‘Tiger King’ Directors Say the Series Was Meant to Reveal the ‘Horrible Suffering and Exploitation’ of Animals, Not Make ‘Joe Exotic’ a Star

There are a lot of discussions about Tiger King: Murder, Mayhem, and Madness circulating. The Netflix seven-part docuseries explored the world of exotic pet ownership in America. The intent was to expose the hidden cruelties and ironies of holding an otherwise extinct tiger subspecies in captivity. Directors, Eric Goode and Rebecca Chaiklin, recently revealed their true intentions. Spoiler alert: it has nothing to do with lending Joseph Maldonado-Passage (aka Joe Exotic) notoriety or “sensationalizing” Carole Baskin.

Directors of ‘Tiger King’ share their original vision for the series

Tiger King
Tiger King | Netflix

Directors of Tiger King, Eric Goode, and Rebecca Chaiklin couldn’t have known their Netflix docuseries would disrupt the nation. With the many opinions on the content in Tiger King, Goode and Chaiklin have insight into their original intent.

“We wanted to tell the story, but at the end have the takeaway be that there was horrible suffering and exploitation of these cats,” Goode told Washington Post.

“I think you’re going to see as time goes by that it is going to be very positive that so many people saw the series, and it will hopefully make real change.”

“He continued: The reason I wanted to start filming more formally and a bit more professionally was that I wanted to expose the world. I was fascinated with it, both from the standpoint of what was going on with exotic animals and the pathology of the people involved.”

Chailkin echoed Goode’s thoughts saying they wanted to tell a story from people directly involved, “as opposed to activists.” As far as how they covered the ins and outs of what goes on in these zoos, Goode said they didn’t want to “completely bum people out.”

“But at the same time, making it hopefully clear that this was a horrible practice,” he said.

The directors explained how difficult it would’ve been to “weave” narratives from conservation biologists. They could’ve explained “genetics, bottlenecks, inbreeding, and congenital issues.

However, Chailkin wanted to leave viewers with the message that, “Wild animals do not belong in captivity,” and that “the cub-petting that people engage in at malls and fairs across America is actually a cruel practice.”

Goode said one tiger subspecies can only be found in captivity and does not exist in the wild anymore.

“The reality of our world today is not every species can be left in the wild,” he said.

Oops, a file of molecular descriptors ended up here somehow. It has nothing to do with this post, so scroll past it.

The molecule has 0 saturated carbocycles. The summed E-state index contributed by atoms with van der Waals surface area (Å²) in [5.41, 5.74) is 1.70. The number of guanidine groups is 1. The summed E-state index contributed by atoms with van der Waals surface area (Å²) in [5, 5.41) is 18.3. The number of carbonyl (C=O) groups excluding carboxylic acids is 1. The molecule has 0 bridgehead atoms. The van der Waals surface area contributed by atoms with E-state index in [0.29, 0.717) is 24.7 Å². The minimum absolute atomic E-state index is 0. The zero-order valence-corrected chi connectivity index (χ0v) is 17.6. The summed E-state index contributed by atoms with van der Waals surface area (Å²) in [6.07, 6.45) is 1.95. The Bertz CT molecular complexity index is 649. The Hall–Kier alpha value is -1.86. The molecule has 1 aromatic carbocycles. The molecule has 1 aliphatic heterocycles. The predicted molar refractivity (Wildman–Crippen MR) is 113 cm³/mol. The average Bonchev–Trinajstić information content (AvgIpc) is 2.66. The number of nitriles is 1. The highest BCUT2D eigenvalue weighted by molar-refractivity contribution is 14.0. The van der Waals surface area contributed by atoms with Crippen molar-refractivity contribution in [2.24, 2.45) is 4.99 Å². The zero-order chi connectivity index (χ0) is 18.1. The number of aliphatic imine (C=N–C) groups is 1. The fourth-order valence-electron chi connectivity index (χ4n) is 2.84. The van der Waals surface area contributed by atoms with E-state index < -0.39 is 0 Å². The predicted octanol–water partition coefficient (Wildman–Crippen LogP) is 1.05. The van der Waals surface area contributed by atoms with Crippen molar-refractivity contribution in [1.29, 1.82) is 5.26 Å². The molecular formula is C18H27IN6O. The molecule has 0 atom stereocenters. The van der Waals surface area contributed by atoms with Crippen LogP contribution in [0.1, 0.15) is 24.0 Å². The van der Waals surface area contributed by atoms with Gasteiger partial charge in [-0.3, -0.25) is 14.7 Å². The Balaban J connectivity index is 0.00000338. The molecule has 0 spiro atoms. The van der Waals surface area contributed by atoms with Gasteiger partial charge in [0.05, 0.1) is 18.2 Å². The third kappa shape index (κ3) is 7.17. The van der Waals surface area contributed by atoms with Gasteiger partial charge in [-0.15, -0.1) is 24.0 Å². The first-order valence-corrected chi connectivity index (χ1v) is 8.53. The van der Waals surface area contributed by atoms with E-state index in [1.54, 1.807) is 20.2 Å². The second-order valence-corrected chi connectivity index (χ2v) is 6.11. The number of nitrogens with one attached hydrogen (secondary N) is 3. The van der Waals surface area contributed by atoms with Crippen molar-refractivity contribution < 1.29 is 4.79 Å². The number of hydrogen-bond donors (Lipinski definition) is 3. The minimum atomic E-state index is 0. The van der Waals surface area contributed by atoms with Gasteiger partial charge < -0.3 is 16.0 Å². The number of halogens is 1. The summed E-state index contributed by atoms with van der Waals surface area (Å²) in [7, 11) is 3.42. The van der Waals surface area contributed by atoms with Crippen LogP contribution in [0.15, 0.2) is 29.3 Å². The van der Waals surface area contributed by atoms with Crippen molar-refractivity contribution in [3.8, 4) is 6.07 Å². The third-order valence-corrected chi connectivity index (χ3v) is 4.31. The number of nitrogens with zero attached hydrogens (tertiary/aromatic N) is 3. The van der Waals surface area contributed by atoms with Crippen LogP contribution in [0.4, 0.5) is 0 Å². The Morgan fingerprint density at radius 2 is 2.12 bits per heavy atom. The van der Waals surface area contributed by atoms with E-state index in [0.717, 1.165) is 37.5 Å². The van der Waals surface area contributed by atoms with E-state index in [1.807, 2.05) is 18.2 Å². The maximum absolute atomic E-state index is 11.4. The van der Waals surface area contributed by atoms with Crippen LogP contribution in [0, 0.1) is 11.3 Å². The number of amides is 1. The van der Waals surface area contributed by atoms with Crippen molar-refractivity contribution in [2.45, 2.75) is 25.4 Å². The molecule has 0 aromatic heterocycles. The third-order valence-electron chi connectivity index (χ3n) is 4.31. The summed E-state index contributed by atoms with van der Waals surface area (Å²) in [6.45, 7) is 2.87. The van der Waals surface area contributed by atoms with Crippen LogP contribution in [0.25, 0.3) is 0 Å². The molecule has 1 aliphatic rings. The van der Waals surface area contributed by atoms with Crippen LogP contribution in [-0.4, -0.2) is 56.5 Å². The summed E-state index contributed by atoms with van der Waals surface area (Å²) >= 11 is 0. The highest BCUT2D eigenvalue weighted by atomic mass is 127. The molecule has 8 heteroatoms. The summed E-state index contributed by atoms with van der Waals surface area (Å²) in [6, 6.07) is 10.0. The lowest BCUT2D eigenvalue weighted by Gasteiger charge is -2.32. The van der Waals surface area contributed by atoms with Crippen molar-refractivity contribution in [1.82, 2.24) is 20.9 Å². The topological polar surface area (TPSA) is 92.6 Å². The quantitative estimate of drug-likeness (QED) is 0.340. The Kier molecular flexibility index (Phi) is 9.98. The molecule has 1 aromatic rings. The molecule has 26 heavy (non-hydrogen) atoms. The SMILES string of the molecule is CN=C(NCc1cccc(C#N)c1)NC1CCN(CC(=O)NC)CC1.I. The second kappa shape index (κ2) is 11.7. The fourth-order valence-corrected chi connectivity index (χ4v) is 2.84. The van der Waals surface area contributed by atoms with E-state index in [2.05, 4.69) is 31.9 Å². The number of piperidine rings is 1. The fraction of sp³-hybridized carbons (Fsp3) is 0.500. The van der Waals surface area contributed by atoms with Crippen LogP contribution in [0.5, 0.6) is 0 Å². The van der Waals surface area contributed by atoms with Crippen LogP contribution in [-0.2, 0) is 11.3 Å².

Here’s why ‘Tiger King’ works, in their opinion

The series has received a lot of praise, but an equal amount of criticism. Tiger King, according to many, is so bizarre, you forget that it’s real life and there are real animals’ lives at stake.

“If you would pitch this story to anyone in Hollywood as a scripted series, they would have thrown it back in your face and said this is just not believable,” Goode said. “How could you possibly have these characters and all of these things happening in one story? But reality sometimes is stranger than fiction.”

Chailkin continued: “These characters are just exceptionally colorful, and they are who they are, and they’re uninhibited in their eccentricities. The lead characters all are sort of the kingpins or the cult leaders or the Tiger Kings or Queens of their world. And I think that’s interesting to people.”

How did the directors get Maldonado-Passage and Baskin on board with the project?

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With how absurd some of Tiger King presents itself, you might wonder how Goode and Chailkin managed to convince the key players to take part. Goode explained that Baskin first told her version of cat exploitation which led them to Maldonado-Passage.

“He and Carole both were easy to access, and they’re open books, and they wanted the attention,” he said. “Frankly, I felt that [Myrtle Beach Safari owner] Doc Antle was as interesting, and certainly more frightening. But it didn’t become a central story about Joe until the war was mostly between Carole and Joe.”

He added that he got Antle on board through people he knew, that knew Antle, for an introduction.

Goode doesn’t buy that ‘Joe Exotic is a changed man

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One thing Goode and Chailkin seem to agree on is that they never intended on making “Joe Exotic” a star. Goode doesn’t believe Maldonado-Passage loved his animals. He referred to the zoo as “extreme animal hoarding.” He also doesn’t believe the zookeeper changed his ways despite a recent interview via Netlfix from his jail cell.

“There’s a lot of crocodile tears — Joe tells people what they want to hear. But he was monetizing these animals. He didn’t care who he sold them to. He was exploiting them. And you cannot love 230 tigers. It’s absurd to think that he loved each and every one of his animals. He was making money off of them,” he said.

Regardless of whether Goode and Chaiklin produced the version of Tiger King they meant to, viewers can make up their own minds about Maldonado-Passage’s or Baskin’s guilt, and how those animals should’ve been treated all along.